The Vegetarian by Han Kang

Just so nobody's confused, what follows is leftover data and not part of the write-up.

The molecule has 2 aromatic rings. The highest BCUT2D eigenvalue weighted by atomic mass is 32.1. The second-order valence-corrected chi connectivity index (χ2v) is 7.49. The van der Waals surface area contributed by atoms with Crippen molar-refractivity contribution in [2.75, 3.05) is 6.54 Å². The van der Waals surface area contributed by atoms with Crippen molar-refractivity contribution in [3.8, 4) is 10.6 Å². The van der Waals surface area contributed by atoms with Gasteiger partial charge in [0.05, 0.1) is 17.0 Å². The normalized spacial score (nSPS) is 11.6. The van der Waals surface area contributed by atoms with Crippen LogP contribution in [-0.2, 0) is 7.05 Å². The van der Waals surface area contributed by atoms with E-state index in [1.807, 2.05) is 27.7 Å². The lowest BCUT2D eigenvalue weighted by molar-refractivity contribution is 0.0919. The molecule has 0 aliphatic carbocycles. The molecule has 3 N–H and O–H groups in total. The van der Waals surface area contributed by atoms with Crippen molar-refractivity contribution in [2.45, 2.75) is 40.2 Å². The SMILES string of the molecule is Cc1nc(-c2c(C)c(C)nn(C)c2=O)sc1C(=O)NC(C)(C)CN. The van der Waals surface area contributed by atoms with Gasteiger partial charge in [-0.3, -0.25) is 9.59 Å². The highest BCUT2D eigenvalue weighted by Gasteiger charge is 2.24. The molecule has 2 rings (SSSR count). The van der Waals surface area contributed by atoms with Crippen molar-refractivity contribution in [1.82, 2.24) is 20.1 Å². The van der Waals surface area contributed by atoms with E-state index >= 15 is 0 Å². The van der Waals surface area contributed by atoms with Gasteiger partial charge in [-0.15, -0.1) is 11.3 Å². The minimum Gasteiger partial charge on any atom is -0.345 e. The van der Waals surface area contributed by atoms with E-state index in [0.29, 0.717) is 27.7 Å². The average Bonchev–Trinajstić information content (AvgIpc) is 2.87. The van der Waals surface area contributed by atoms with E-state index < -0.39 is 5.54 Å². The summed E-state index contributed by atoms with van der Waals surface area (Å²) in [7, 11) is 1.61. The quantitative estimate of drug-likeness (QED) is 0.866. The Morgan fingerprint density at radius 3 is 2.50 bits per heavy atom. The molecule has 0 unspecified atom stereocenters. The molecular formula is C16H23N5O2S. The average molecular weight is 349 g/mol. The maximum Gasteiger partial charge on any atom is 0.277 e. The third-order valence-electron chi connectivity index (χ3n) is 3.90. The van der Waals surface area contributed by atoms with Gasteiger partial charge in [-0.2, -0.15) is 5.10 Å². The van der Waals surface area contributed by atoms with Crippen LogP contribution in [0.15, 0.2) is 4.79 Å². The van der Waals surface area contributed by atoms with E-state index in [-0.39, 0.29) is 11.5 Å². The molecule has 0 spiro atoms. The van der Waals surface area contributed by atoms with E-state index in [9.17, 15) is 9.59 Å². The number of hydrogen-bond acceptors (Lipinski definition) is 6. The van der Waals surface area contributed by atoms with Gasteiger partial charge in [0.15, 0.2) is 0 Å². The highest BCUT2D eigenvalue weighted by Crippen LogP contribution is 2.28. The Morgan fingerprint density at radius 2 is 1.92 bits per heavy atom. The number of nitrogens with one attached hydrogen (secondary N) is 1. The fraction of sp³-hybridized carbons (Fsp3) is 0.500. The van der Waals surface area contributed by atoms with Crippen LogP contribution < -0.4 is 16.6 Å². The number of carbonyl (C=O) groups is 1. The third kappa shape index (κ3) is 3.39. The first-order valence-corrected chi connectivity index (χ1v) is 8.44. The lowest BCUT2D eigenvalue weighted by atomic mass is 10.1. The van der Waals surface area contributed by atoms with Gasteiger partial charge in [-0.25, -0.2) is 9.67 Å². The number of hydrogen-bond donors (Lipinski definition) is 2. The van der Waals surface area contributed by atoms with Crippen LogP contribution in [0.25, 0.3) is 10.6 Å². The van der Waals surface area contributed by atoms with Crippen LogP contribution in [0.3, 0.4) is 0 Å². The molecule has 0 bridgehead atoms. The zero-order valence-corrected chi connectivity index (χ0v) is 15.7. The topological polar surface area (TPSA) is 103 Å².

This novel was awarded the Man Booker International Prize in 2016. I think it’s the first Korean novel I’ve ever read. It tells the story of Yeong-Hye and her troubled life through three separate narratives, told in chronological sequence. The first narrative is by Yeong-Hye’s husband, Mr Cheong. He relates how his wife seemed ‘ordinary’ and that was one of the things that drew him to her. However, one night he discovers her disposing of meat from the fridge, only saying. ‘I had a dream’. From then on she resolutely insists on a vegetarian diet (which is unusual in South Korea). Relations and friends are baffled and it culminates in a harrowing scene with her father trying to force a lump of pork down her throat and with Yeong-Hye cutting her wrists. Her only repeated refrain is ‘I don’t eat meat’ and it reminded me of one of my favourite short stories, Bartleby the Scrivener where Bartleby’s only response to demands is ‘I prefer not to’. Similarly, as with Bartleby it is hard to decipher what the matter is: Is it a principled stand for some unknown reason or is there some pathology at work? The second narrative is concerned with the video-artist brother in law of Yeong-Hye who becomes erotically obsessed with her. A betrayal and strange occurrences involving painted flowers result and it becomes clearer that Yeong-Hye may be unwell. Without wanting to divulge spoilers – the power of the story resides in more than the basic plot elements – Yeong-Hye is diagnosed with schizophrenia and subsequently anorexia. The full extent of her troubles and the effects on those around her are detailed in the last narrative of her sister’s. Her medical diagnoses however aren’t emphasized, at least not till the final stages. It’s a unique story, ultimately resulting in Yeong-Hye’s wish to assume tree-like form. It’s definitely not a straight-forward account of an illness or a ‘case history’. Instead, it’s an often surreal story told in very precise language of experiences that seem to elude understanding. It reminded me a little of Kafka and maybe Yoko Ogawa. I wouldn’t necessarily recommend it as an ‘uplifting’ read but it is a very beautiful rendering of the essential unknowability of much of our inner lives. But in this, it’s not so much pessimistic as appreciative of the mystery in each of our souls and questioning of what might compel us to break with social boundaries. I think this story will stay with me for a long time to come.

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